Blooming Early in the Arctic

Farmers know. So do gardeners. From temperate regions to chilly northern latitudes, ask plant growers and they will tell you that the start of the annual growing season is arriving earlier and earlier, in some areas by a couple of weeks or more.

But is the same thing happening in the ocean? Are marine plants mimicking their early-arriving counterparts on land? New research at Scripps Institution of Oceanography at UC San Diego says “yes.”

Warming temperatures and melting ice in the Arctic could be behind a progressively earlier arrival of the yearly spring bloom of phytoplankton—tiny plants at the base of the ocean food chain—and the shift could hold consequences for the entire food chain and carbon cycling in the region.

Scientists at Scripps Oceanography, along with colleagues in Portugal and Mexico, plotted the annual Arctic phytoplankton bloom and found the peak timing of the event has been progressing earlier each year for more than a decade. The researchers analyzed satellite data depicting ocean color and phytoplankton production to determine that the spring bloom has come up to 50 days earlier in some areas in that time span.


The earlier Arctic blooms have roughly occurred in areas where ice concentrations have dwindled and created gaps that make early blooms possible, say the researchers, who published their findings in the journal Global Change Biology.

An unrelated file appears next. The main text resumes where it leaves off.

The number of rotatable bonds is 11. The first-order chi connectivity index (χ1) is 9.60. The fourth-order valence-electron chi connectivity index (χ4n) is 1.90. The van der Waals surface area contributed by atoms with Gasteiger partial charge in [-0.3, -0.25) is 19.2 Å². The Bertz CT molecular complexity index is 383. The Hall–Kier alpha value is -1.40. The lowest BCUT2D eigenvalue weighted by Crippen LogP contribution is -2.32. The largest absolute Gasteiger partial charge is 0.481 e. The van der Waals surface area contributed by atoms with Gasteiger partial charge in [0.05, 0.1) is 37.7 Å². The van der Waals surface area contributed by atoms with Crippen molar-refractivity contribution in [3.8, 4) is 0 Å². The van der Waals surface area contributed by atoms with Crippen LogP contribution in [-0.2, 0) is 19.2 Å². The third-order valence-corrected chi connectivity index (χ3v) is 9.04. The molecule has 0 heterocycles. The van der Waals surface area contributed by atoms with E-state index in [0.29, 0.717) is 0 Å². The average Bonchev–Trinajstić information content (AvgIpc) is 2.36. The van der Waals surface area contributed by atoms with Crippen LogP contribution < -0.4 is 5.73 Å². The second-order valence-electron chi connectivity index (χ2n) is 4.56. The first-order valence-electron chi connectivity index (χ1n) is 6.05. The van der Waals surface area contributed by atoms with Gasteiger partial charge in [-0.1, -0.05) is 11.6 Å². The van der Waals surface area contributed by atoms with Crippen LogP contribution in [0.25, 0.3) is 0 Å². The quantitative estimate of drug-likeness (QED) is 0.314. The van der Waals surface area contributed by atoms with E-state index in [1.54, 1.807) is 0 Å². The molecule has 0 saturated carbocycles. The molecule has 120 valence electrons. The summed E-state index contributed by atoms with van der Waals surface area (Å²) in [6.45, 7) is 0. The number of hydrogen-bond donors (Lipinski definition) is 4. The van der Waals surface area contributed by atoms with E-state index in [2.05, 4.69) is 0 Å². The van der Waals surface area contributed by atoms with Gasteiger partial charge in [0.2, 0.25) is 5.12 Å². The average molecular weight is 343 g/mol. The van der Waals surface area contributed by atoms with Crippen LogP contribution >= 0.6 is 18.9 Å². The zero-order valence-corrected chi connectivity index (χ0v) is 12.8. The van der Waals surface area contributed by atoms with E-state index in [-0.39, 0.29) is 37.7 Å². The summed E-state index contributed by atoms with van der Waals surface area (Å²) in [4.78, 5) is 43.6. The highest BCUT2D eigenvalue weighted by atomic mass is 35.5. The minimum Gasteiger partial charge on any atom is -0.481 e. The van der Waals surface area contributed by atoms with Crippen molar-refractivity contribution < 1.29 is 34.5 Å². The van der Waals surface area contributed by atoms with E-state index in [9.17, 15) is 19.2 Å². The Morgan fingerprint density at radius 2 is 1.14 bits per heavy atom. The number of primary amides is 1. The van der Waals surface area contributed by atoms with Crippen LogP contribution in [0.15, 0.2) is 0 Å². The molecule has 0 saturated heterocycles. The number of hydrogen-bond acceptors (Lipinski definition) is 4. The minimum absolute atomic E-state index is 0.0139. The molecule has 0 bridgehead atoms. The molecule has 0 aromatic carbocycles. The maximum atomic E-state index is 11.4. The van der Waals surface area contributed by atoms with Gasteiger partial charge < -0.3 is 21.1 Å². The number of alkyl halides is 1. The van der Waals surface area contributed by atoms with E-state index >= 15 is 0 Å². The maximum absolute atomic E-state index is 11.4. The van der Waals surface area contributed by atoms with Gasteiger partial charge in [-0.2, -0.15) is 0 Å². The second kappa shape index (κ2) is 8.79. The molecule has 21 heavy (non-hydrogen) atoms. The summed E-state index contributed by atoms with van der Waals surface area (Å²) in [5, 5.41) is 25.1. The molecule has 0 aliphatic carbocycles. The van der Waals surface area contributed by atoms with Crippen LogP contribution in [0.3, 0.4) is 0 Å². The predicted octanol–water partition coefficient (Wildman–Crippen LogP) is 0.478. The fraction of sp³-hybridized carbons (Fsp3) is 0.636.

During the one- to two-week spring bloom, a major influx of new organic carbon enters the marine ecosystem through a massive peak in phytoplankton photosynthesis, which converts carbon dioxide into organic matter as part of the global carbon cycle. Phytoplankton blooms stimulate production of zooplankton, microscopic marine animals, which become a food source for fish.

Mati Kahru, lead author of the study and a research oceanographer in the Integrative Oceanography Division at Scripps, said it’s not clear if the consumers of phytoplankton are able to match the earlier blooms and avoid disruptions of their critical life-cycle stages such as egg hatching and larvae development.


“The spring bloom provides a major source of food for zooplankton, fish, and bottom-dwelling animals,” said Kahru, who has been studying satellite data for more than 20 years. “The advancement of the bloom time may have consequences for the Arctic ecosystem.”


Such a match or mismatch in timing could explain much of the annual variability of fish stocks in the region.

“The trend towards earlier phytoplankton blooms can expand into other areas of the Arctic Ocean and impact the whole food chain,” said the authors, who used satellite data from 1997-2010 to create their bloom maps.

The NASA Ocean Biology and Biogeochemistry Program and the National Science Foundation provided financial support for the research. The satellite data were provided by the NASA Ocean Biology Processing Group, ESA GlobColour group, the National Snow and Ice Data Center, and the Japan Aerospace Exploration Agency.

Kahru’s coauthors include Greg Mitchell, a Scripps Oceanography research biologist, Vanda Brotas of the University of Lisbon in Portugal, and Marlenne Manzano-Sarabia of Universidad Autónoma de Sinaloa in Mexico.

—Mario C. Aguilera


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